Jamey would say, “I can’t wait to meet him.” And, although I felt exactly the same way, there was a small part of me that was hesitant. I didn’t want to meet him. Yet. I wanted him to stay inside me longer. To stay safe and warm. And all mine. He, of course, was never all mine. He was Jamey’s too. And really, he’s his own. But for 9 months, he was inside me, feeding off me, needing me. And that made him mine. Not like a pet or a stuffed animal. Something I owned. More like a grace given. A forgiveness. A prayer. Remembered words and melody. Something that lived and breathed in my bloodstream that nobody else could hear or see or sense.  I was his translator.  My invisible friend.

I would wake at 6am each morning and go to the room we’d been making into his nursery with the crib and the changing table and the nursing chair and gifts from the baby showers washed, folded and stacked. I kept my meditation books there on the table with the light, next to my journal and pen.  I would wake early and put on a sweater and go sit in that chair and read a meditation of the day. Then I would pray the prayer I say first thing every morning, the prayer I say to the air, to the trees, to the breathing universe, and sometimes, if I’m lucky, to a God that I’ve created in my own imagination who may or may not look like the one my parents lent me long long ago. Sometimes I just say the words in a mechanical way, a memorized set of sounds, because it’s a routine I believe in doing even if I’m not sure I believe the doing will DO anything. I’ve learned to trust Acting my Way Into Believing rather than the opposite. Then I meditate. For 10 minutes. Or 20. Or 45.  It didn’t even matter if I spent those minutes fidgeting and fighting the silence. I did it anyway. And all this doing brought me closer to my baby, living and growing inside me. He was even more all mine in this morning ritual. He was mine and God’s and all the rivers and the trees and the bees and the air. This ritual was connecting me to “Mother”, a quality that I was sure would not come naturally to me. Not the job or the title or the identity, but the quality. Nurturing, listening, healing, loving. His body. My body. Our soul. Our breathing. All together in union with a power way greater than I could even imagine. Some unifying force that glued all beings. Like love.

I was falling in love.

So, it felt like a secret I shouldn’t say aloud that, in the few days after Huck was born, I could sense a grief somewhere in that post-partum emotional soup. I missed him being inside me, all mine. I didn’t want to share him. I wanted him back inside me for a few months. I had some things to tell him before he opened his eyes to the aching world.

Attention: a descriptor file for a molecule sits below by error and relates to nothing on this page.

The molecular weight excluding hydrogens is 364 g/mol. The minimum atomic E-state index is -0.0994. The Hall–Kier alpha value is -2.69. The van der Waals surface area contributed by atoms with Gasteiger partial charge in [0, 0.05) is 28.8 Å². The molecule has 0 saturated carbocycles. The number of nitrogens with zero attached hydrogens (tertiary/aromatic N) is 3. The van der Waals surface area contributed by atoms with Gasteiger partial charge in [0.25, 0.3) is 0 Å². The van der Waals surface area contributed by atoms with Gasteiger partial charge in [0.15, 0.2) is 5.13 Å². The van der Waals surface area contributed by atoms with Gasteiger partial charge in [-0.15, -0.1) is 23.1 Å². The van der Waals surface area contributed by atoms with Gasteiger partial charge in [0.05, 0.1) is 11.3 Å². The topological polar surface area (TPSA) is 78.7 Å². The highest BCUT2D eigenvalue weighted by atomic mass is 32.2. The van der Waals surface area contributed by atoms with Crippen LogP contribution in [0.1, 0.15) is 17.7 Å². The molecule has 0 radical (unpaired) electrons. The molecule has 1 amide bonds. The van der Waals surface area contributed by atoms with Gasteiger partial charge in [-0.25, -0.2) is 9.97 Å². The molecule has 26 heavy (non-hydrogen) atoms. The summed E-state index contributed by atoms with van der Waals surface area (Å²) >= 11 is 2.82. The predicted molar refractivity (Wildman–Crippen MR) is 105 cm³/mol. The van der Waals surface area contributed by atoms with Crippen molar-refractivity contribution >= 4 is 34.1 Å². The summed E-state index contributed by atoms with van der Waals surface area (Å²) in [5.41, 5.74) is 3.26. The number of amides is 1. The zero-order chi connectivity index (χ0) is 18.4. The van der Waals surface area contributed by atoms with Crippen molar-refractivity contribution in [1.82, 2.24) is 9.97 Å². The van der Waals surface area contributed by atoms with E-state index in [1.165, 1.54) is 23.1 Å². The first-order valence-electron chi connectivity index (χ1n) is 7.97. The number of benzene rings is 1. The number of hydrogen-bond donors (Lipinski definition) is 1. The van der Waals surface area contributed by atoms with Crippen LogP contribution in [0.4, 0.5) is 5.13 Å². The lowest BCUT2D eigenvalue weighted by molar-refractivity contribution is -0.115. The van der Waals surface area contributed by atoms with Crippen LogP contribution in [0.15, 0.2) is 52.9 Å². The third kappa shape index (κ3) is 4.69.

But he had to come and my body was ready and bursting and when they laid that tiny body next to my head laying on the OR gurney and he curled up in a tight ball, crying, scrunching his face against the light and the cold of the world, I wanted to apologize for having him ripped from the warm ocean and I wanted to wrap him up in the warmth of my voice, his one familiar thing of this alien world. I leaned my head toward his and said softly “Hi my love, I’m your mommy.”

The thing is, there is nothing unique about anything I’ve been writing about.  What is astounding is how common all of this is but how unique it feels to be going through it. I am not the only one to have a beautiful newborn in my arms in the hours after the birth and still grieve the pregnancy.  And maybe grief is not the right word. Maybe it’s more akin to a homesickness. That muscular pull at the skin around the heart when you long for something you haven’t yet lost.  For me, I knew that this was a one time deal. At my age, I was lucky to have gotten this far, to have carried a baby at all. There is no second pregnancy for me. So I’m grieving more than just the experience of gestation. I’m grieving Time. I don’t want to write, “if only I’d done this earlier…” because I could have done this earlier, many many times, but I didn’t. I chose not to. Because it wasn’t right. Because it had to happen this way, at this age, with this man, with this boy. And that is one thing I know to be true. Even if it’s some kind of poetic thinking not grounded in any scientific fact. It’s a better story for me to tell myself.

But then, it’s 4:25am as I write this and I’ve got a perfect baby on my lap, holding him tight, his skin to mine, as he feeds off me and his sleep-filled eyes flutter open and he looks up past my breast to my face, searching for meaning in the shapes and lights that constitute me to him right now, visually. He can hear my voice. He knows my voice. He knows my scent. And in the dark of the early morning light, he is still just all mine.

5 thoughts on “In Utero

  1. Chills. This gave me goosebumps Amy. So many nuggets of goodness in this piece. The “homesickness” for a place you haven’t yet lost. Yes. Tell it sister! Beautiful to read these inside peeks and reflections. Thank you for sharing.